Despite his outward appearance, the man was demonstrative in words and action. Dale anxiously stared at his hair to see if all his movement would shake a hair loose from its polish. This eruption of emotion was probably a passing storm, his true fury reserved from his mouse of a wife and the children he acknowledged with a handshake.

At that moment Dale realized this was the first bar he had encountered in a very long while whose only sound originated from its occupants. There was no jukebox and the televisions were silenced. Yet, based on an acoustic anomaly, he had a hard time hearing the older gentlemen who was deeply distressed by some event. Ignoring his inclinations to move towards the volume, Dale mentally took a step back and concentrated on the two younger men on the other side of the bar, one whom was in the middle of a Shakespearean monologue.

Based on the similarities in ages, Dale surmised the guy on the left was not lecturing the guy on the right. Perhaps he was giving some worldly advice, most likely involving women. The guy on the right was probably heartbroken, the Lothario who had met his match with a Don Juan who possessed an extra large wallet. The guy on the right listened, Dale gathered, to his friend tell him that there were other women, women who did not base their affections on quantity, be it physical or material. He would one day find the girl who mostly appropriately fit into the various nooks and crannies of his life. Until then, the young man should buck up and keep his eyes up—if not to see his upcoming happiness then to avoid tripping on his self pity.

His eyes darted back towards the older man who had offered the wrong opinion and was furiously holding fast to whatever position he maintained with another man, who could say to have his judgment influenced by his friends Jack and Daniel. Dale was able to hear the bartender attempt to smooth things over by offering both men a drink on the house, to keep the peace and tranquility the bar had tried to cultivate in vain over the years. With begrudging smiles, the two men agreed to disagree and saddled up to drink whatever tonic was being offered.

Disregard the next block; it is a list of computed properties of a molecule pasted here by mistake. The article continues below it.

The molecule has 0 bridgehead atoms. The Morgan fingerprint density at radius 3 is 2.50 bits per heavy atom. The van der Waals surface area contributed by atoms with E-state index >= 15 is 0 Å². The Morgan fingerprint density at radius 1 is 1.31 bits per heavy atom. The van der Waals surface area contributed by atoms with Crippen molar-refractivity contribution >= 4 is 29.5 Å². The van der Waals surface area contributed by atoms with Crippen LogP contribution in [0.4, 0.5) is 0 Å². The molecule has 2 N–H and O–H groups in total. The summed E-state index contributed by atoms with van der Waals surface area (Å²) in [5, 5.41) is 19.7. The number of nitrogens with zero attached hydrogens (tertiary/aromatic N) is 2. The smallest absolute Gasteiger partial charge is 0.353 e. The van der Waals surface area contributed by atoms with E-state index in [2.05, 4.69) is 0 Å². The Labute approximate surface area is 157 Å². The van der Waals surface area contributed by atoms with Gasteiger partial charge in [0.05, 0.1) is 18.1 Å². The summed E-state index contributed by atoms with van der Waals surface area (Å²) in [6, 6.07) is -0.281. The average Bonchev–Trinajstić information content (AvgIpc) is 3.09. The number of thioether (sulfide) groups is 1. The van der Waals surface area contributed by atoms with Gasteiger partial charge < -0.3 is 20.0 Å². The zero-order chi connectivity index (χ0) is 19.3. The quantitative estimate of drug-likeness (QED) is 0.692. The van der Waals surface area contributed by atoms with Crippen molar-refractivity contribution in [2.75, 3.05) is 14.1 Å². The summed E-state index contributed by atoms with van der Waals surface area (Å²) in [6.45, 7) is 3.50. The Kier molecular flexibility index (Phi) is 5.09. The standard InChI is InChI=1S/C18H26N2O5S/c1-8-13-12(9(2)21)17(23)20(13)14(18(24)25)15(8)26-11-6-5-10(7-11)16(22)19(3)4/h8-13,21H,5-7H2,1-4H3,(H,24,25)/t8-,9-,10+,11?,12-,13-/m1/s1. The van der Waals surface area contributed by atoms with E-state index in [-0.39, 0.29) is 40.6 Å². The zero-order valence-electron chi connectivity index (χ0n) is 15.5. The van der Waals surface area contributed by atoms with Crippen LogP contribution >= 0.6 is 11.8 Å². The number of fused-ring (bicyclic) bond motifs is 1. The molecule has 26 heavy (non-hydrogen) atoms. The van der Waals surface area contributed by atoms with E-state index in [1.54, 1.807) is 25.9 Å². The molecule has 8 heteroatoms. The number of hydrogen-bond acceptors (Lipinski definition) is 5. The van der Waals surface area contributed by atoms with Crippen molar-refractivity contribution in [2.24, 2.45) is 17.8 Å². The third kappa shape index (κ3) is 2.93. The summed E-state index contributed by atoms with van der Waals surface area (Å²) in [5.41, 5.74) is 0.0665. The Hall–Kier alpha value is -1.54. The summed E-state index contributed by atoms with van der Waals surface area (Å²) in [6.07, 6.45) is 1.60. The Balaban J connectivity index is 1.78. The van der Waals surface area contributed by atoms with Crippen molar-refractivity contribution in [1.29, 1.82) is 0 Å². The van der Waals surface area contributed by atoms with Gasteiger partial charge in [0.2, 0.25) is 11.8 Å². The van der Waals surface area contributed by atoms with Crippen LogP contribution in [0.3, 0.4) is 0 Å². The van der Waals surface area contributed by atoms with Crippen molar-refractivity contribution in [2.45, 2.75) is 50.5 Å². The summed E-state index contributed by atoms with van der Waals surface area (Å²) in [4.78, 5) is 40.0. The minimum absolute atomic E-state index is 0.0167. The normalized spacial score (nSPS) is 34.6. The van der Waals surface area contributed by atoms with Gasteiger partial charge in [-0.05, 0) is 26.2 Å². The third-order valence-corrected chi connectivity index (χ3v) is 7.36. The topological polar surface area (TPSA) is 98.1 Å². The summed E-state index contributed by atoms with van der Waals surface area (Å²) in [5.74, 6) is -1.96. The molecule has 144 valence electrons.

The excitement had ended.

His waitress came over and draped a place mat in front of him along with a carefully polished set of silverware. Before he could ask, she informed him her boss insisted that whenever someone ordered the chive blini with crème fraiche and quail eggs they received the appropriate eating utensils as well. Dale picked up the fork and felt like he held a talisman, for it brought him back to his youth when he was a dishwasher at his uncle’s restaurant. Regardless of his familial situation, his uncle was a stern taskmaster who would inspect his wash no matter how busy they were. If a fork was not polished to his satisfaction, his uncle would dump it back into the sink. Dale was warned from the very beginning, if his uncle had to do that three times he would be fired on the spot.

Dale held the fork to his eye, determined to spot the flaw. Then, the knife. Minutes passed as his eyes marched across the surface and Dale did not find a blemish. To the surprise of his waitress, who had arrived with his beer, he dropped his fork on the floor. Waiting a beat, Dale leaned over to his left and picked up the now filthy fork, placing it on the far left corner of his table. With a certain satisfaction, Dale sat up and locked eyes with his confused waitress. Her mouth began to open until she thought better and walked away. He stretched out his arms, a mixture of fatigue and exhilaration, took a sip of his Grimbergen and smiled. Dale didn’t need to check the televisions to know the outcome of the election, he already declared himself the winner.